• says

      Hi Ashby,
      So far so good, yes. The thing I'd add to that is that there's no need to be sad for the imperfection— it's endearing and connects us and might not be an imperfection to the person holding it. If it is something that is happening then it's more interesting than something that I think could or should be happening. So seeing the flaw gives us back our own lives and a kindness toward what we think of as our limitations. And still so far so good. After that we can have the lives we really have and find them beautiful, just as we find Susan Boyle, disabled as she is, beautiful.

  2. Sylvia says

    I had an almost opposite experience from the Susan Boyle moment. It was my first day in college and I anxiously waited for my new roommate to show up. She finally arrives and she's tall and stunningly beautiful. I thought, 'sheet, she's overwhelming, I'll never get a date.' Then she opened her mouth and out came the sound of Long Island. I relaxed, warmed up immediately, realized my prejudice and embarrassment at being less than the beauty she was—or that her beauty was going to shadow my world and hopes. Sorry for such a banal story, but there it is.

    • says

      Hi Sylvia

      I like that story, nothing banal about it, it's the folk poetry of the mind to think those things and then to notice and even appreciate them is always freeing,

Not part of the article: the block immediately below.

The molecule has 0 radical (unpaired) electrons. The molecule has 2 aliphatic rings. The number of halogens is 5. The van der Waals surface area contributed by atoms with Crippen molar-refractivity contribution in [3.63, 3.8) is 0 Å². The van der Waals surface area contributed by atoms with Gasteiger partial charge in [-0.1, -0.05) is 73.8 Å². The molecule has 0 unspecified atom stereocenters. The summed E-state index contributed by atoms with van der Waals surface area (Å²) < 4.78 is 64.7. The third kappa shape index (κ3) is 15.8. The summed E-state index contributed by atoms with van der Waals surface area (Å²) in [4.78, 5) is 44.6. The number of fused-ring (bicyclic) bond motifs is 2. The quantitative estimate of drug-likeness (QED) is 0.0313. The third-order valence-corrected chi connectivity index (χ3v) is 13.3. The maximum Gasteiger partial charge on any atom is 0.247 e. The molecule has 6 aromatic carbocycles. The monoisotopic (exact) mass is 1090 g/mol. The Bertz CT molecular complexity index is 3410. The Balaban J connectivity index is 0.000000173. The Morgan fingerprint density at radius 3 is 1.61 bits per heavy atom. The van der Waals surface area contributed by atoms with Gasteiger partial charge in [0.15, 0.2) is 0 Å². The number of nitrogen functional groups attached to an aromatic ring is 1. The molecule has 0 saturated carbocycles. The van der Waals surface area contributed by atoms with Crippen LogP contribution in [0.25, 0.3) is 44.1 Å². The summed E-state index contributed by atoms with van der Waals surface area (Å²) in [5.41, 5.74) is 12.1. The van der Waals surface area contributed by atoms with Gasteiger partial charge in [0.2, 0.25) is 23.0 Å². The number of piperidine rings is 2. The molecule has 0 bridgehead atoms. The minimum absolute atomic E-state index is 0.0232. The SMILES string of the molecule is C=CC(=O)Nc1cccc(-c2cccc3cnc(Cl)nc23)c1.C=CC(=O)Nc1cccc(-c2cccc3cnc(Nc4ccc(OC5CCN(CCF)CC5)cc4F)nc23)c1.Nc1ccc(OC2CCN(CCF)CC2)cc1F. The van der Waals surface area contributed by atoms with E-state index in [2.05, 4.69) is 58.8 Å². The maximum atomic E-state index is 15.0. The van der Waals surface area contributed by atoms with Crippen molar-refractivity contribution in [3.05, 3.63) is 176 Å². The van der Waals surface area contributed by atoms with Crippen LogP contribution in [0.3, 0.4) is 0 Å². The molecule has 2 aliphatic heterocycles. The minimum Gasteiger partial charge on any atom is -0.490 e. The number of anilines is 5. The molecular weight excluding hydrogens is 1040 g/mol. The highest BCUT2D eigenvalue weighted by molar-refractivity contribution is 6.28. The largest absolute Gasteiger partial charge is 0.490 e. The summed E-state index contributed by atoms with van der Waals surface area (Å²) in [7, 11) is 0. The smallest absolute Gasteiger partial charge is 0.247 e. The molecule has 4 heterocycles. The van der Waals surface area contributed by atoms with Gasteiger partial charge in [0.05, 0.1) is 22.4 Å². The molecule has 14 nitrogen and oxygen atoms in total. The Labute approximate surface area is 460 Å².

• says

      Hi Sylvia

      I like that—it's always nice when I find out that the world is more interesting than I was imagining—more welcoming too. That little demolition is something I think of as a moment of clarity, a little shard of enlightenment,

  3. David Larsson says

    This poem once appeared on a Jerry Jeff Walker album cover:

    Insults and Apologies to a Seagull
    By John Sweethardt
    As told by Francis Carlisle
    You are structurally unsound.
    You wobble on that ferry boat piling on your rickety legs.
    What makes you so awkward?
    Why are you such a dodder?
    brurr brurr brurr brurr brurr brurr
    (Ferry boat pulls off)
    My apologies to you Mr. Seagull.
    Did I say awkward?
    I saw no far arching wings.
    Did I say rickety legs?
    I saw no flit float flutter loll.
    Did I say such a word as dodder?
    You who can float absolutely atune to the wind.
    And wait not quite ready,
    Not quite,
    Waiting for that long swift plunge to the churned waters.
    My apologies to you Mr. Seagull.
    I didn't know you.

  4. Gael Belden says

    Hey John,
    Found you here after checking to see when the June sesshin is at PZI. One of these days…
    I wanted to respond to your post because I have had, recently, an experience of just what you are talking about. I am recovering from facial paralysis and at one point I had only one eye that was sort of working. It was interesting – all of my constructs of how I look, am perceived, just fell away. What was cool is that, along with the pain and immobility, I mostly had waves of joy and humor. Things became very funny to me. Lovely to see that what remained had nothing to do with anything external. And it is lovely to have two eyes again. And a workable cheek.
    Cheers to you.

  5. Jenny says

    The thing is John she believes in herself so deeply she makes everyone else look like fools.